Commentary: AG Holder should do remembering of his own
America will soon mark the eighth anniversary of the Sept. 11, 2001, terrorist attacks. The replays of burning buildings and piercing screams will bring back jagged memories of that horrific day.
This would be a useful time for U.S. Attorney General Eric Holder to rethink his decision to go back over cases of CIA prisoner abuse -- and consider the political damage it will cause Democrats and their agenda. Unfortunately, Holder seems determined to grandstand on a piece of history that is troubling but over.
He's already put former Vice President Dick Cheney back on the airwaves. Cheney is again defending "enhanced interrogation techniques," asserting that they helped prevent other attacks.
In truth, they were unnecessary and did the country more harm than good. Standard interrogation tactics have produced better information. For example, almost all the actionable intelligence drawn from al-Qaida leader Abu Zubaydah came through traditional interrogation methods, according to Ali Soufan, the Arabic-speaking FBI agent who questioned him. When Zubaydah was later tortured (waterboarded 83 times), he gave up nothing special.
Director of National Intelligence Adm. Dennis Blair recently wrote: "These techniques hurt our image around the world. The damage they have done to our interests far outweighed whatever benefits they gave us, and they are not essential to our national security."
No, the "enhanced interrogation techniques" did not protect this country. But we must remember that they were approved and used at a crazy time. The terrorist attacks put America in total panic. So when Cheney first said that our intelligence agencies must go to the "dark side" to get at the enemy, few objected.
A few months after 9/11, a former justice department official said on CNN that the detainees at Guantanamo Bay were "not, in fact, people entitled to the protection of the Geneva Convention ... given the way in which they have conducted themselves."
Who was it? It was Eric Holder, deputy attorney general under Bill Clinton.
The 2006 "Frontline" documentary "The Dark Side" puts the post-9/11 period in context. It opens with the smoke-filled sky and frantic calls to New York City's emergency number. You feel the terror. The documentary then goes into the Cheney program of cooked intelligence data, an unnecessary war in Iraq and the use of torture. But it always recalls the extraordinary trauma that produced such a response.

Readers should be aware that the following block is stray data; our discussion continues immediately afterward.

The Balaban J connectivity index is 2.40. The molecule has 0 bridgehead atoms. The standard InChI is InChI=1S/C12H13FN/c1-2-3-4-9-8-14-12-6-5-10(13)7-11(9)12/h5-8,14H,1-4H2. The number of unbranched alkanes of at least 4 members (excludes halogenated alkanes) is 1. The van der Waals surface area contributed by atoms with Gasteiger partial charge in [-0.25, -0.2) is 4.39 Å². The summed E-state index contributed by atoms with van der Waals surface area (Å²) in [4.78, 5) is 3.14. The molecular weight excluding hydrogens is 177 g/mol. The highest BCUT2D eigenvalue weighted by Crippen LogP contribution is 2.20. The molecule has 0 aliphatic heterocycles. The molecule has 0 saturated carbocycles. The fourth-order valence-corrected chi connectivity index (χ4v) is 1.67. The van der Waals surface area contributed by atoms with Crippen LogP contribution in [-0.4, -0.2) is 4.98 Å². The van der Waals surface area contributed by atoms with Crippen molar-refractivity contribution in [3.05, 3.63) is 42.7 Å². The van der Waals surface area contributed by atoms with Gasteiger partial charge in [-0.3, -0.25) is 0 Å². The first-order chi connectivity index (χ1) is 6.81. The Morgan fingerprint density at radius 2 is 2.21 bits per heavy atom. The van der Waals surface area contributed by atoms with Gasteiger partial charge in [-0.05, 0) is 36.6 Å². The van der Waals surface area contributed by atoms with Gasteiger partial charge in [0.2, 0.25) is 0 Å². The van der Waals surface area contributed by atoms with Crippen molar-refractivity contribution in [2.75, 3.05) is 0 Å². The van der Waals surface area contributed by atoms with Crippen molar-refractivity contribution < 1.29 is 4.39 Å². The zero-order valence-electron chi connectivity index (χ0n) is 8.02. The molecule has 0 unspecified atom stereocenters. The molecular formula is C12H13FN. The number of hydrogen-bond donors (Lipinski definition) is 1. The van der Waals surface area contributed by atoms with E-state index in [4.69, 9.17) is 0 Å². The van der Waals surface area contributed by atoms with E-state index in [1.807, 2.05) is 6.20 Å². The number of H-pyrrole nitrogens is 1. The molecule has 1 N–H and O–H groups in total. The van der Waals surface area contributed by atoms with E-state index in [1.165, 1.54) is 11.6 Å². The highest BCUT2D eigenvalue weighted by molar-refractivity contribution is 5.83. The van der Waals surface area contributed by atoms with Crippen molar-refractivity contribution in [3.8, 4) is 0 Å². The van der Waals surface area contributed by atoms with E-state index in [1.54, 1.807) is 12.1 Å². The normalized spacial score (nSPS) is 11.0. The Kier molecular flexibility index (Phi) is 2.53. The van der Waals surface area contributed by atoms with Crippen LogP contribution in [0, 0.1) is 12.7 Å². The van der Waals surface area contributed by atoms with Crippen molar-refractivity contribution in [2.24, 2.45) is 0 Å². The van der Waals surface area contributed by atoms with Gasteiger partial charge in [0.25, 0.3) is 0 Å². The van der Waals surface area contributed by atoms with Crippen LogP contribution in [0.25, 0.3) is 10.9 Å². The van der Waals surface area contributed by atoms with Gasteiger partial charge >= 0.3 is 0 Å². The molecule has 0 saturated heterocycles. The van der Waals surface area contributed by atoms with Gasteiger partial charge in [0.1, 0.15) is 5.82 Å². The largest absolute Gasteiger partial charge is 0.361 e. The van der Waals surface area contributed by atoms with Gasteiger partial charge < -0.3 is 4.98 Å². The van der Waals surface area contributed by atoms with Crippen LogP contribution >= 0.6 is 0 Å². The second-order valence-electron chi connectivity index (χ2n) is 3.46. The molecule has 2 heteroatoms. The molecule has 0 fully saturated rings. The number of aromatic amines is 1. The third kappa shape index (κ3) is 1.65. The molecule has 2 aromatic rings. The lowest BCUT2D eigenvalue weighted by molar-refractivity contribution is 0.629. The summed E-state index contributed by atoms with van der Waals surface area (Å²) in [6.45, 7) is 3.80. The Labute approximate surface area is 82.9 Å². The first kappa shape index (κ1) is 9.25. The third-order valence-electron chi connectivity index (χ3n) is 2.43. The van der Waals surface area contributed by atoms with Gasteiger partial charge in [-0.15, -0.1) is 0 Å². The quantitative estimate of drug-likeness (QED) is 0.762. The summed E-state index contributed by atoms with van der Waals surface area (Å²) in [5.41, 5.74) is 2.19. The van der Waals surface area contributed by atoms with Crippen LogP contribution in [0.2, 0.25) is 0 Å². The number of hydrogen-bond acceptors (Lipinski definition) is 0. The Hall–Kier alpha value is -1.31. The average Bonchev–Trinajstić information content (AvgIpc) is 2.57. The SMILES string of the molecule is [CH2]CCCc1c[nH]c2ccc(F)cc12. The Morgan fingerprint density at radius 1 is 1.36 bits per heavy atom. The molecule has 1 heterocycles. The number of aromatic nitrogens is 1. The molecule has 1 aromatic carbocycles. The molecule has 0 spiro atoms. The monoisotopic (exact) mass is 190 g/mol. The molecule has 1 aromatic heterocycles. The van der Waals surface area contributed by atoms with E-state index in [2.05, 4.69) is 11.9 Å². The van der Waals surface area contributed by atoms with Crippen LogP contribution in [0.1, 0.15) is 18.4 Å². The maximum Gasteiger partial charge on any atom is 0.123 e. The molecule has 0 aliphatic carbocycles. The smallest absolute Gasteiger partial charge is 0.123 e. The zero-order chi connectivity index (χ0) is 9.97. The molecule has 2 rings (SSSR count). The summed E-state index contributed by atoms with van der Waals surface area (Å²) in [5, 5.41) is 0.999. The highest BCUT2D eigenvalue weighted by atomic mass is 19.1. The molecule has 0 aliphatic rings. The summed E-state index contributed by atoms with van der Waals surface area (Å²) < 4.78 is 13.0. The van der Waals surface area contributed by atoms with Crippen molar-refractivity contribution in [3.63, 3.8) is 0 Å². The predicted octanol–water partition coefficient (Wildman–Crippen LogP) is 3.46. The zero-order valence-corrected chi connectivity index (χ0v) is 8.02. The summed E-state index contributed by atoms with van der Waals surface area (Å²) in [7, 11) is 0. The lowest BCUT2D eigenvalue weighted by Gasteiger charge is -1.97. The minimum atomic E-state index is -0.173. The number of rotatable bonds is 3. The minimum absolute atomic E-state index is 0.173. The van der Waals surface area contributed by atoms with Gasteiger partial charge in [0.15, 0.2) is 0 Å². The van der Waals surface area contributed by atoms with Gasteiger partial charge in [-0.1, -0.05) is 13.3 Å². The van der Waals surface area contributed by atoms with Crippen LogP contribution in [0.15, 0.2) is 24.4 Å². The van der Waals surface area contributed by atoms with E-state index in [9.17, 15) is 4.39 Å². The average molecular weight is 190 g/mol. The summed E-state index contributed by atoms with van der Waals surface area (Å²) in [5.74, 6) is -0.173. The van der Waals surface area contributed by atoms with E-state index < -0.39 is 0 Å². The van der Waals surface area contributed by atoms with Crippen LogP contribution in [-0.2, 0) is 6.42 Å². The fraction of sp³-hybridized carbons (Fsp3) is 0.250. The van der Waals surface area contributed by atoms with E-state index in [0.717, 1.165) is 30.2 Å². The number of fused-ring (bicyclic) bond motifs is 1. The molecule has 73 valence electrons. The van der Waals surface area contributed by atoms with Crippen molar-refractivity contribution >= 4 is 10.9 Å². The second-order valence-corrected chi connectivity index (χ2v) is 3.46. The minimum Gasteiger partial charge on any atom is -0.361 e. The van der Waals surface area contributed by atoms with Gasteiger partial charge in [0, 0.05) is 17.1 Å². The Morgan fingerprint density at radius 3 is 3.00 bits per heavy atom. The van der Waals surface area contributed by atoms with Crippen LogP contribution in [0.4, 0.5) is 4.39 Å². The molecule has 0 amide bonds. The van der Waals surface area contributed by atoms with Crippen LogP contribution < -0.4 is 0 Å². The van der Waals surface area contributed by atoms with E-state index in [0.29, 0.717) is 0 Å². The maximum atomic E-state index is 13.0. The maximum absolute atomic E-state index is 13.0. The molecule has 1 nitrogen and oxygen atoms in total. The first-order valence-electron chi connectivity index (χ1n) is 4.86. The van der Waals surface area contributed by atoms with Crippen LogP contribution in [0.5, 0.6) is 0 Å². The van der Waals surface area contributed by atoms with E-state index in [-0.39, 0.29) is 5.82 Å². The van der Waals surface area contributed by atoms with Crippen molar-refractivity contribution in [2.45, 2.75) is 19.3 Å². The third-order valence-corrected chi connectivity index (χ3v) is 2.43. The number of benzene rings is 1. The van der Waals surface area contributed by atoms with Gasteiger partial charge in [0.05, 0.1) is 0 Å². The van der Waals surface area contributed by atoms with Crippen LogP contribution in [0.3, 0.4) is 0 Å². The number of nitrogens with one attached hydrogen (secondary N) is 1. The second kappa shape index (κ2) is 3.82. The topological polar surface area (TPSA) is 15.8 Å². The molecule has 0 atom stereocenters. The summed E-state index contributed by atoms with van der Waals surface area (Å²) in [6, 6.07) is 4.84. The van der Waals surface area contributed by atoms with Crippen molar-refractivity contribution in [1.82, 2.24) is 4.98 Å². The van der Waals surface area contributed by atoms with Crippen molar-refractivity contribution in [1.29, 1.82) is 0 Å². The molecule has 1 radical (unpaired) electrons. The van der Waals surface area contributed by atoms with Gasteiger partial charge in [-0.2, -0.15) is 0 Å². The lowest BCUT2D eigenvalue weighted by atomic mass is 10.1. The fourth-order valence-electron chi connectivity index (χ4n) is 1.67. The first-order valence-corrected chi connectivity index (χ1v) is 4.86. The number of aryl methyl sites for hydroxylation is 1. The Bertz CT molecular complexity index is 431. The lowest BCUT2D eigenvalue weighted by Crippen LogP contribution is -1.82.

Did the Bush administration stop some terrorist operations? Perhaps. But the harsh interrogation tactics that Cheney contended "were directly responsible for the fact that for eight years we had no further direct attacks on the United States" would have had little to do with it.
And eight years doesn't matter much in al-Qaida's timeline. Al-Qaida waited eight years between its first assault on the World Trade Center and its devastating second try.
Obama should ponder this: Suppose terrorists launch an attack even a fraction of the size of 9/11 as his attorney general was going after people who thought (however incorrectly) that getting very rough with the bad guys produced useful information. (Soufan himself says that going after CIA officials now "would be a mistake.") Democrats would be toast.
And for no gain. New rules for interrogations are already in place. CIA Director Leon Panetta has forbidden the use of contractors, who were mostly responsible for the abuses. Suspected terrorists are no longer sent to overseas prisons.
No one will be happy. The right is already calling Holder's investigation a witch hunt, and the left is deeming it inadequate.
The public, meanwhile, will revisit the shock of 9/11 and remember their feelings in the months that followed. Holder should do the same.
Froma Harrop's e-mail address is email@example.com.